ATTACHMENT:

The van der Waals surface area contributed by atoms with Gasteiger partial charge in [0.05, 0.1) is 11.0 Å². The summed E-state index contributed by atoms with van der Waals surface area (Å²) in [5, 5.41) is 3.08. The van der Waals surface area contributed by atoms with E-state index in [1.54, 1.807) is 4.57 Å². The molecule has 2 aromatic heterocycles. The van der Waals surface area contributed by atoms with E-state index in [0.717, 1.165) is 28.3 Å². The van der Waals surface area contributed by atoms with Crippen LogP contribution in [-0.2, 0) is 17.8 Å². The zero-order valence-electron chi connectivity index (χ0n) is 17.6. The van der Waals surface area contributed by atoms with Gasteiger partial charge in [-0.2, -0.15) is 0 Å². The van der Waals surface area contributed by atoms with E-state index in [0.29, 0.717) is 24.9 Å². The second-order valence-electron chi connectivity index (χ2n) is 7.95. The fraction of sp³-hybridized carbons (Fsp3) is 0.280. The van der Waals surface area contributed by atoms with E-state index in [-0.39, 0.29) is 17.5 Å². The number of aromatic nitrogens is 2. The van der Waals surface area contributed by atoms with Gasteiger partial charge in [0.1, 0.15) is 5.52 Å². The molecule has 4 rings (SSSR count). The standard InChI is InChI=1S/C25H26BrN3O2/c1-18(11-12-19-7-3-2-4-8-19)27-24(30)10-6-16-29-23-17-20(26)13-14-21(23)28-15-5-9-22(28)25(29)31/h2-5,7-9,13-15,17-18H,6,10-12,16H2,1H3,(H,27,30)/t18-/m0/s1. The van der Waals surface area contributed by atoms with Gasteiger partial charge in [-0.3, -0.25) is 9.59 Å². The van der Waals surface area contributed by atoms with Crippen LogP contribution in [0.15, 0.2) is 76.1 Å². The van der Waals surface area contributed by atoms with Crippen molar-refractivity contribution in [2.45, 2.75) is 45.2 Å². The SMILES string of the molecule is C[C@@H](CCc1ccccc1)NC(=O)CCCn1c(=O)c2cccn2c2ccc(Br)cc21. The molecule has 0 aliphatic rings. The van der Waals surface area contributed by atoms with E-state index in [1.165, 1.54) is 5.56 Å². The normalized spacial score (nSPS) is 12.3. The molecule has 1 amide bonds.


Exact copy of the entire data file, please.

The van der Waals surface area contributed by atoms with Gasteiger partial charge in [0.05, 0.1) is 11.0 Å². The summed E-state index contributed by atoms with van der Waals surface area (Å²) in [5, 5.41) is 3.08. The van der Waals surface area contributed by atoms with E-state index in [1.54, 1.807) is 4.57 Å². The molecule has 2 aromatic heterocycles. The van der Waals surface area contributed by atoms with E-state index in [0.717, 1.165) is 28.3 Å². The van der Waals surface area contributed by atoms with Crippen LogP contribution in [-0.2, 0) is 17.8 Å². The zero-order valence-electron chi connectivity index (χ0n) is 17.6. The van der Waals surface area contributed by atoms with Gasteiger partial charge in [-0.2, -0.15) is 0 Å². The van der Waals surface area contributed by atoms with E-state index in [0.29, 0.717) is 24.9 Å². The second-order valence-electron chi connectivity index (χ2n) is 7.95. The fraction of sp³-hybridized carbons (Fsp3) is 0.280. The van der Waals surface area contributed by atoms with E-state index in [-0.39, 0.29) is 17.5 Å². The number of aromatic nitrogens is 2. The van der Waals surface area contributed by atoms with Gasteiger partial charge in [0.1, 0.15) is 5.52 Å². The molecule has 4 rings (SSSR count). The standard InChI is InChI=1S/C25H26BrN3O2/c1-18(11-12-19-7-3-2-4-8-19)27-24(30)10-6-16-29-23-17-20(26)13-14-21(23)28-15-5-9-22(28)25(29)31/h2-5,7-9,13-15,17-18H,6,10-12,16H2,1H3,(H,27,30)/t18-/m0/s1. The van der Waals surface area contributed by atoms with Gasteiger partial charge in [-0.3, -0.25) is 9.59 Å². The van der Waals surface area contributed by atoms with Crippen LogP contribution in [0.15, 0.2) is 76.1 Å². The van der Waals surface area contributed by atoms with Crippen molar-refractivity contribution in [2.45, 2.75) is 45.2 Å². The SMILES string of the molecule is C[C@@H](CCc1ccccc1)NC(=O)CCCn1c(=O)c2cccn2c2ccc(Br)cc21. The molecule has 0 aliphatic rings. The van der Waals surface area contributed by atoms with E-state index in [1.165, 1.54) is 5.56 Å². The normalized spacial score (nSPS) is 12.3. The molecule has 1 amide bonds.